There are several other important options available in the Attribute Editor. "Seed" controls the algorithm that created the form and positions of the grass in the terrain. "Display quality" lets you decrease the number of blades of grass displayed in the viewport, but does not affect the actual density. It reduces the real-time load on your computer. Here is the terrain with the density set at 3.2.
Now, let's get back to coloring the grass. In the attribute editor, open the shading options for the "grassBermuda" stroke.
This panel contains the materials properties for the selected object. We have both "shading" and "tube shading" option; keep in mind that Paint Effects involve a lot of experimentation, so go ahead and adjust settings to see how they change the image. We will set the basic color of the grass here, and if you like, you can set transparency and incandescence attributes as well.
One interesting feature is the ability to use ramps or other texture files in the color, incandescent, or transparency slots; we can even animate the textures. I will not be covering this here, but again, if you would like a tutorial, send me an email.
Past the Shading attribute is Texturing. We will create a texture and apply it to our Paint Effects grass; here we can give it transparency (from a ramp or a fractal), change the color, and add displacement. Feel free to experiment with settings here; perhaps try a checker pattern for the color texture, or anything else that you want.
Here are some renders using different Opacity values
Checker texture (repeat u=3, v=).
The next setting is for illumination, which changes the way light affects the grass. We can either use the scene's lighting or override it with a custom setting. I will not go too deep into this option because I will be working with scene lighting (the "Use Real Lights" option), but you can manipulate settings like translucence and specular reflections if you like.
But what does "Lighting Based Width" do? Let's experiment with using values of 0, 0.5, and 0.8.
Lighting Based Width = 0
Lighting Based Width = 0.5
Lighting Based Width = 0.8
I am now satisfied with the colors of the grass, so here is the final texture.
The Second Stage
This is a very experimental stage, where we manipulate many attributes and combine values to get a realistic image. This part of the process is largely trial and error; sometimes the default values will work adequately, but you will likely want to change quite a few values. I will explain how to manipulate the shape and form of the grass, as well as what each attribute modifies.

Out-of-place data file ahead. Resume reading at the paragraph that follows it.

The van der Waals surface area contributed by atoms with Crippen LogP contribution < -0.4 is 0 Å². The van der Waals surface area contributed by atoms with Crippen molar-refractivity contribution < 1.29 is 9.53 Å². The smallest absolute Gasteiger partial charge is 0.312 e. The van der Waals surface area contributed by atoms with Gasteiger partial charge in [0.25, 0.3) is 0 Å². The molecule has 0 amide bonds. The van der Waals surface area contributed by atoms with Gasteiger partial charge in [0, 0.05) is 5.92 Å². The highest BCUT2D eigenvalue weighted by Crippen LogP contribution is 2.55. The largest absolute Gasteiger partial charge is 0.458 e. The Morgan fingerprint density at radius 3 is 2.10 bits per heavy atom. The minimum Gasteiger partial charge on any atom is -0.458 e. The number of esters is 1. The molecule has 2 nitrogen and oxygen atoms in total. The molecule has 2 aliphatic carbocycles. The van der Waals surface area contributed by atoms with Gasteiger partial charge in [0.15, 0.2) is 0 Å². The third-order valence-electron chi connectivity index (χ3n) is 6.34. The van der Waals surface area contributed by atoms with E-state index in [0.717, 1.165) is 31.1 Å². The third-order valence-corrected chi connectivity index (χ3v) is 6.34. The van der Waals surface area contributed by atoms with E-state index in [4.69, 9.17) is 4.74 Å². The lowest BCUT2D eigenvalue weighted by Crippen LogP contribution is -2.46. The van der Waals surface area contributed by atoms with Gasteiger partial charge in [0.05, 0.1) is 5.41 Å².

You can see explanations of every attribute if you browse your help panel
You can see how I manipulated my settings to create a thin cross-section at the top of the blade and a wide one at the base.
I also changed the density settings, as well as the thickness of the branches and the little lefts that are in the end of the large blades' branches. I also changed the elevation angles so that I could simulate gravity or wind. A little twist in the branches and some variation in the size and length of each blade and branch also aids realism. Keep experimenting with settings until you are satisfied with the look of your grass
Now we need to add realistic lighting to our scene. We can either simulate lighting or use "real" illumination. I personally never simulate lights, but if you want to do so, you can manipulate the "specular power", "translucency" and "specular colour" attributes in the "Illumination Attributes" section, under "Texturing".
About the shadows: We can simulate shadows, instead of calculating them. This can be useful for large scenes where you want to minimize rendering time. Also, you must use Depth Map shadows (not Ray-Traced), because only Depth Map shadows generate shadows for Paint Effects. Of course, you could always convert the Paint Effects to polygons and use ray tracing, but that would result in a very heavy scene.
Use these settings for shadows:
- Turn on "Cast Shadows" in the Shadows attribute
- Use Depth Map shadows - NOT Ray-Traced
- Turn off "Use Mid Dist" in your light attributes - otherwise you won't get any shadows
You can improve the quality of the strokes by checking "Oversample" and "Oversample Post Filter" in the Render Globals panel
Here you can see the rendered image with basic light and shadows.
Now that our grass is ready, we will share the brushes so that the whole terrain has the same configuration. I work this way to save memory during the configuration process.
Before Share brushes:
After Share brushes:' '
The scene is almost complete! We still have another kind of grass to add, so use the same method as before and put in a second variety. Use any kind of brush you like
Now you can change the camera view and adjust the render settings in the Render Globals panel. I used "intermediate quality" with Maya Software, with the "Oversample" and "Oversample Post Filter" options turned on, along with some basic shadow settings
It still needs a little tweaking, so I adjusted the light and shadows and some colors. I also created a simple animation. (If you want a tutorial on Paint Effects animation, just send me an email and ask for it.) Here's the final result
I created this image in less than three hours, and the render time was two and a half minutes. Paint Effects is a really useful tool, as you can create not only terrain but also fluids and particles -- or just about anything you can think of.
I hope you enjoyed this tutorial. Please send any comments, suggestions or corrections to firstname.lastname@example.org. Thanks